Part 1, 2, 3 (trigger warning), 4, 5, [Interlude: Duluth Model], 6, 7, 8, 9, 10 (read entire text all at once here)
In the last post in this series, I ended with a rather radical statement which could be re-formulated into a claim or thesis (just take out the “it appears that” and replace “what really seems to be”, with “what really is”):
When it comes to what we label “domestic abuse,” which should involve outside help and legal authorities, it appears that in the minds of many (not all) what ultimately matters is not any particular kind of behavior that would qualify as abuse. On the contrary, what really seems to be at issue is whether a person gains “power and control” over situations in the domestic sphere, which in male-female relationships of course often includes one’s partner’s emotions, behavior, etc.
What are some of my reasons for thinking this? First of all, popular and respected domestic abuse advocate Lundy Bancroft spends no time in his book helping persons to decide what are the markers of situational violence vis a vis domestic abuse. This, however, is fully in line with the philosophy of the Duluth Model (see my recent post on this model here), which is the most commonly used method law enforcement uses to deal with domestic abuse issues. As Dutton and Corvo state:
“mandatory arrest policies [where the man is assumed to be the predominant aggressor] are a product of the ideologically driven view that since domestic violence is always strategic, always intentional, always unidirectional, and always with the objective of female domination by men, that it must be contravened by the power of the state. Once one removes this ideological presumption, the rationale for mandatory arrest disappears.”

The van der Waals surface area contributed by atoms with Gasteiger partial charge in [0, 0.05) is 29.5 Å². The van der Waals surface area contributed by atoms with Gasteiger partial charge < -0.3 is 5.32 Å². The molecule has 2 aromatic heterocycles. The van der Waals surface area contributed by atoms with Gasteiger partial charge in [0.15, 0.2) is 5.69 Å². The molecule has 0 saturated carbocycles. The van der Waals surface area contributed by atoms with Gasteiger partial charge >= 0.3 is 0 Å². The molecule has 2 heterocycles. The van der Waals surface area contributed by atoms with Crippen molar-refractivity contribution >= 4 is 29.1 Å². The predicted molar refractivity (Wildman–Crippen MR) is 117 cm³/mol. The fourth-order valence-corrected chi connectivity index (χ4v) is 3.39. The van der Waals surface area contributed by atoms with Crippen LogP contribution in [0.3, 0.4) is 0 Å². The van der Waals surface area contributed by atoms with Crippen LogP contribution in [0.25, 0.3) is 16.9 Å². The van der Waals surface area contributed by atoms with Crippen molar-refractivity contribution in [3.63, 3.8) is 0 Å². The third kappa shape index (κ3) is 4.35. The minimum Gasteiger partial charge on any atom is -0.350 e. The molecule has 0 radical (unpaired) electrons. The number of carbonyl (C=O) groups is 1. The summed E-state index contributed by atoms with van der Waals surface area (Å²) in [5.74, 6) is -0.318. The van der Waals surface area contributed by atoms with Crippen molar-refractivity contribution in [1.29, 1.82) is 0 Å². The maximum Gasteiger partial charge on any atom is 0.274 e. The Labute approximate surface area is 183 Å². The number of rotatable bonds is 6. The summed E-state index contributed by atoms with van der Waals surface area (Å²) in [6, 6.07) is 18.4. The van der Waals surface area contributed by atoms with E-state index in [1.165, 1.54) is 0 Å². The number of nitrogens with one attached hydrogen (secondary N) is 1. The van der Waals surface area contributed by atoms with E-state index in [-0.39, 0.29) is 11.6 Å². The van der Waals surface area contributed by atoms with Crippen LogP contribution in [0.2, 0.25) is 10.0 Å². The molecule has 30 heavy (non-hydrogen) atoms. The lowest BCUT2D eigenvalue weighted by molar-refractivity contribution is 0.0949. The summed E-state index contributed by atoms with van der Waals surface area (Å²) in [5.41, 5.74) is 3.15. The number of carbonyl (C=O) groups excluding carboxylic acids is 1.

In addition, Bancroft also tells us that abusers who feel remorse for their actions do so, in part, for an unsatisfactory reason: because they feel they “should be able to control [their] partner without resorting to abuse” (132). Not only this, but Bancroft also says that since a man is unlikely to be harmed, intimidated, or frightened when a woman slaps him, for example, such an act has nothing to do with control and therefore does not qualify as violence or abuse (129, 161). One of the authors of When Homes are Heartless simply states that domestic abuse “is identified by its effects more than certain behaviors” (note the image that led off part 6 as well, from the LC-MS training manual on domestic violence).
The practical effect of this is to be perfectly in sync with the Duluth Model’s primary goal. This is not to stop all actual violence or all forms of behavior that might seek to control others but rather to “change societal conditions that support men’s use of tactics of power and control over women.”.